January 16, 2012 § 2 Comments
In the restaurant world, a French term, mise en place, is widely used to refer to what is necessary for cooking a dish. It roughly translates to “put in place.” The idea is that before you begin assembling any dish, you must first have all the ingredients “put in place,” along with any additional tools you may need for the cooking process. This saves you the pain and stress of scrambling for that one thing you forgot after everything else is in a sautee pan on high heat.
If you are working in a restaurant, when dinner service starts, you may find that the chef gets angry with you if your mise is not en place. When cooking at home, you will very well likely find yourself getting angry if your mise is not en place. Proper cooking often requires high temperatures and quick cooking times to produce the best end result. For instance, whenever I’m doing Chinese or Thai cooking in a wok, I cook only on high heat, and once the oil is hot, it is a quick sequence of adding ingredients until the cooking is finished – ten minutes at most. There is really no time to chop that extra vegetable or measure out that little bit of sauce. Cooking requires focus and attention, things that are both shattered by a last minute scramble. « Read the rest of this entry »
January 3, 2012 § 12 Comments
It’s winter time, which means that many of us have already been or will be sick. And clearly, the meal of choice when sick is soup. So, instead of spending money at the store for cans of soup of dubious quality, you can easily make soup at home. Homemade soup can be packed into the freezer in reusable containers – perfect for weeks when you are busy or sick.
One of my favorite soups to make is this vegetable barley soup. It’s cheap, delicious and nutritious. It has a lot of vegetables, some hearty grains, and a rich broth that’s slightly spicy. All that good stuff you really want when you’re sick. I hope this one keeps you warm and happy this winter! « Read the rest of this entry »
January 2, 2012 § 3 Comments
Do you ever find yourself using a particular mixture of spices regularly? Maybe you’re the kind of person that adds garlic powder and cumin to everything. In situations like these, I like to make my own spice blends. I’ve made several from recipes in books, but occasionally, I’ll just throw together some things I like.
One of the blends that I came up with is this 3 pepper blend. It’s a mixture of paprika, white pepper and black pepper. By layering these flavors, you get the spice and sweetness of paprika, the garlicky quality of white pepper, and the depth of black pepper. And with only 6 calories per teaspoon, this definitely qualifies as free flavor!* « Read the rest of this entry »
December 27, 2011 § 5 Comments
Everybody knows that one of the easiest ways to enhance the flavor of a dish is to add butter, cream, stock, or cheese. Our brains are designed to reward us with positive messages when we eat fatty foods. You could call it an evolutionary holdover from more austere times, when we as a species did not have the reliable food sources we now take for granted. And while it is sometimes fun to go crazy, making a rich, decadent meal for you and your friends, on a day to day basis, this kind of cooking is incredibly unhealthy and can get to be very expensive.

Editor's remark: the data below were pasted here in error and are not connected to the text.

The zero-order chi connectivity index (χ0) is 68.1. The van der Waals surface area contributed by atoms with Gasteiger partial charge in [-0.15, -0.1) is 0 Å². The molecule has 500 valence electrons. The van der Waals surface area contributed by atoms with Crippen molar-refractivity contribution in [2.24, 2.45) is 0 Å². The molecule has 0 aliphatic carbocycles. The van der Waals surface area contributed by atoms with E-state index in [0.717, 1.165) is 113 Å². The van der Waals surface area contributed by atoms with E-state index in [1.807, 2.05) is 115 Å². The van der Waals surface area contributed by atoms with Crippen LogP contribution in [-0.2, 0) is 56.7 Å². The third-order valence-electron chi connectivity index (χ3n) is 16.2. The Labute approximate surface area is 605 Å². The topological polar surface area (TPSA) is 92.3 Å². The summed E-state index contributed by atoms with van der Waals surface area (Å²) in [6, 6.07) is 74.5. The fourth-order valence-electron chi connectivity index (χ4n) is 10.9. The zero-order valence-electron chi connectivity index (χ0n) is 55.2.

So, where do you turn when you want food that is full of flavor, but not unhealthy? You turn to herbs, spices and aromatic vegetables, that’s where. I like to call this assortment of ingredients “free flavor.” Free flavor means seasonings that you can add freely to food to make it delicious, without it being unhealthy or expensive. Herbs and spices are so low in calories that their contribution to an over-all calorie count is negligible, and most contain no fats or sugars. Don’t believe me? Look it up for yourself! « Read the rest of this entry »
December 21, 2011 § 33 Comments
So, in part one of the rice cooker series, I gave a basic overview of how to use a rice cooker in the most basic, straightforward way. And while I enjoy plain rice with flavorful, saucy dishes like stir-frys, sometimes plain rice is just, well, plain. Boring. Thoroughly unexciting. So the rest of the rice cooker series will be devoted to giving you ideas for how to expand on basic rice without putting out a lot of extra effort.
There is a basic formula for seasoning and enhancing grains, and rice is no different. Salt and pepper are always essential to bringing out the best flavor in grains. From there you can try substituting the water in your rice cooker with using stock or broth to cook your rice. Other options include substituting a small portion of wine or soy sauce for some of the cooking liquid to add a greater depth of flavor. You can also add a bit of oil or butter to your rice, if you are feeling really decadent. « Read the rest of this entry »
December 15, 2011 § 6 Comments
So, one of the easiest things you can do to simplify your home cooking is to buy a rice cooker. This article will give you a basic overview of how to use a rice cooker. While a rice cooker may seem like an intimidating investment – “I thought this was supposed to be cheap cooking!” – let me start by saying two things.
First, I will periodically recommend products or tools I think will be useful. You do not, of course, need to buy these to cook at home, or even perform all the techniques I want to share. They will simply make your life easier. The more time you spend in your kitchen, the more you will want to expand your collection of tools. After a few key purchases, you will wonder how you ever lived without some of them. More on this later. « Read the rest of this entry »